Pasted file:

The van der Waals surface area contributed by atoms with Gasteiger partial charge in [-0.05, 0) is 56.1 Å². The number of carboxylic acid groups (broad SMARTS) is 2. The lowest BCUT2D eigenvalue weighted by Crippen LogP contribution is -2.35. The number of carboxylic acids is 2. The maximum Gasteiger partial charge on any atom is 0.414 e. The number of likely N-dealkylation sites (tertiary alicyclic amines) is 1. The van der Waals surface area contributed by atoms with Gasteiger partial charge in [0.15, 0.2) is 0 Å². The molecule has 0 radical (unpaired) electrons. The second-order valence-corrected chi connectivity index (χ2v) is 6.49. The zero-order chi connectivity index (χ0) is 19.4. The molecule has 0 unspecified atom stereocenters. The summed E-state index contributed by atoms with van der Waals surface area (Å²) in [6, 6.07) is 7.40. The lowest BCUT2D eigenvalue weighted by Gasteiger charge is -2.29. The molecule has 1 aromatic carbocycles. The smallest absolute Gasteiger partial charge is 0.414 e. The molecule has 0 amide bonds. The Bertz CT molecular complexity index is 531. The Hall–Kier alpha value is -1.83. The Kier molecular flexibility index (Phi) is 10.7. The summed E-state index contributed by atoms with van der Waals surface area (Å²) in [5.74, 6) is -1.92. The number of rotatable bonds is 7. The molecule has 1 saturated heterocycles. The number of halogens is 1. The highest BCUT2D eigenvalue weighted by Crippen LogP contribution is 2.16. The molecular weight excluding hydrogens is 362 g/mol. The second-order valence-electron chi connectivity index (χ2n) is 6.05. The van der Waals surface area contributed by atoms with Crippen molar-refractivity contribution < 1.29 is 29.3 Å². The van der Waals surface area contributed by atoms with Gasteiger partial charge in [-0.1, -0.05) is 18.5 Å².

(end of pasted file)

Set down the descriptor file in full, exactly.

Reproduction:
The van der Waals surface area contributed by atoms with Gasteiger partial charge in [-0.05, 0) is 56.1 Å². The number of carboxylic acid groups (broad SMARTS) is 2. The lowest BCUT2D eigenvalue weighted by Crippen LogP contribution is -2.35. The number of carboxylic acids is 2. The maximum Gasteiger partial charge on any atom is 0.414 e. The number of likely N-dealkylation sites (tertiary alicyclic amines) is 1. The van der Waals surface area contributed by atoms with Gasteiger partial charge in [0.15, 0.2) is 0 Å². The molecule has 0 radical (unpaired) electrons. The second-order valence-corrected chi connectivity index (χ2v) is 6.49. The zero-order chi connectivity index (χ0) is 19.4. The molecule has 0 unspecified atom stereocenters. The summed E-state index contributed by atoms with van der Waals surface area (Å²) in [6, 6.07) is 7.40. The lowest BCUT2D eigenvalue weighted by Gasteiger charge is -2.29. The molecule has 1 aromatic carbocycles. The smallest absolute Gasteiger partial charge is 0.414 e. The molecule has 0 amide bonds. The Bertz CT molecular complexity index is 531. The Hall–Kier alpha value is -1.83. The Kier molecular flexibility index (Phi) is 10.7. The summed E-state index contributed by atoms with van der Waals surface area (Å²) in [5.74, 6) is -1.92. The number of rotatable bonds is 7. The molecule has 1 saturated heterocycles. The number of halogens is 1. The highest BCUT2D eigenvalue weighted by Crippen LogP contribution is 2.16. The molecular weight excluding hydrogens is 362 g/mol. The second-order valence-electron chi connectivity index (χ2n) is 6.05. The van der Waals surface area contributed by atoms with Crippen molar-refractivity contribution < 1.29 is 29.3 Å². The van der Waals surface area contributed by atoms with Gasteiger partial charge in [-0.1, -0.05) is 18.5 Å².